I don’t know when I quit watching Channel 2; maybe after I got to seventh grade and started reading regular books for fun. Also I couldn’t watch tv during the afternoon anymore because I had homework to do every day. And my mother usually helped me with that. In all fairness, I think it was my mother who taught me how to write decent prose, and that was when I was in junior high school. It’s kind of amazing to recognize that now. I learned a great deal in seventh grade from Mom and from my reading teacher, Cathy Cheleen. The latter taught us not to use run-on sentences, and Mom said to make them short and punchy. She told me to use synonyms for the same things for variety; and I still heed her advice even today.

It’s probably the Coke that made me write to you again. Sometimes it makes me feel really good. When that happens, I try to seize the day and take advantage of the good mood.

“Calcutta”

Wee hours.

I hear rain on the roof and on the patio cover, while it’s pitch dark outdoors. A very old song from Andre Kostelanetz plays inwardly: “Calcutta.” This is a souvenir of my senior year in college when I took a religion class and also biology. I still have a soft spot for the religious studies department at the university. The place was just a hole in the wall on the second floor of Chapman Hall the last I knew. It may not even exist anymore: the department was always on the chopping block. The administration talked about merging it with the history department or moving it over to Northwest Christian College, but as of ten or twelve years ago it still remained open. The university in general makes me think of my dad, who had a fiscal job in the psychology department for at least ten years. He found a good niche there for himself and seemed fairly happy with his occupation. Quite a few times we had lunch together in his office or we’d go out for Italian food occasionally. Life back then was very secular for me because of who my parents were. But today it’s anybody’s guess where I belong, though I’ve been doing the same things for a handful of years, in the same comfortable places… Just now the day is dawning gray and wet. I wonder how the weather is in Calcutta?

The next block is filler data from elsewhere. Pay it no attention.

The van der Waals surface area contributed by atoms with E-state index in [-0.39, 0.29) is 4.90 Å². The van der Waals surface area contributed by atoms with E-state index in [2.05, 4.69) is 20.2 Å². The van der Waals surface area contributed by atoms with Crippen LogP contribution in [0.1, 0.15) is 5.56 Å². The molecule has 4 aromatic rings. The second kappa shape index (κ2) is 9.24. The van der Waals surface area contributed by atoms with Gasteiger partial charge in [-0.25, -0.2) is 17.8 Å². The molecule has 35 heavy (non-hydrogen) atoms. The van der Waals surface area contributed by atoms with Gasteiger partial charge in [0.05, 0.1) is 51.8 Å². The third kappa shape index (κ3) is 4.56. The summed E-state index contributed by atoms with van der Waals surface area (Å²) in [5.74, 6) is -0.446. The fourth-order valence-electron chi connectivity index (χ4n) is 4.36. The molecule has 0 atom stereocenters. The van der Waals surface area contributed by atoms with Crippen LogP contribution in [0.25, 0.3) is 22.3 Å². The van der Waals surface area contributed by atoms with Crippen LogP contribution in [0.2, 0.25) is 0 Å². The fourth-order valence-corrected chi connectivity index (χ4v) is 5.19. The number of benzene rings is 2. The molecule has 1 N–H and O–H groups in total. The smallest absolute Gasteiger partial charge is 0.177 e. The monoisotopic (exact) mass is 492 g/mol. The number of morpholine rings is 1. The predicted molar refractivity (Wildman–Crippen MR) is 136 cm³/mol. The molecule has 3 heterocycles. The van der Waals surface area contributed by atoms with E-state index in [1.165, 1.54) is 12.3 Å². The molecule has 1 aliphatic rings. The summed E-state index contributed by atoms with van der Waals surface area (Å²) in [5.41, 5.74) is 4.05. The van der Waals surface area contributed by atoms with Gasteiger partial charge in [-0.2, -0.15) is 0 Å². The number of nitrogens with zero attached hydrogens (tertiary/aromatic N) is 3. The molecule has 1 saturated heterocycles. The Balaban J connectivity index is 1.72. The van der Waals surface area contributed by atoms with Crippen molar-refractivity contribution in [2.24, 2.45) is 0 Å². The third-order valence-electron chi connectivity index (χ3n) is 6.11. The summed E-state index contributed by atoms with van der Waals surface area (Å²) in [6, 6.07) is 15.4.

The Kookaburra

Six o’clock.

I’m just up out of bed, and as I gain consciousness, the old kookaburra song comes to mind. It’s something my third grade class used to sing in rounds, led by Miss Otzby the cafeteria coach, way back in 1975. It was the first school year that I felt more or less human after a bad experience up until then. A teacher can make or break you, and Mrs Baggerman was the dawn after a very dark night. She was a Texas sexagenarian, very strict and not popular with the rowdy boys in class, but she liked me because I was quiet. I remember staying in from recess by choice to do SRA readings. My comprehension grew exponentially as I became rather introverted but not unhappy that way. Of course, one of the high points of that year was the Bicentennial, and we took a field trip to see the Freedom Train when it came through. It was just a mobile museum of Americana. I had a little crush on a Native girl a year older than I, named Robin. And I also remember how nice to me Stephanie was. And Karen, whose family was Jewish, so she stayed home for our Christmas party. And the popularity of Freddie, a Black kid, and Fritz. Everyone was so diverse yet we got along fine together. It makes you wonder why adults do not.

A Little Improv

Five thirty AM.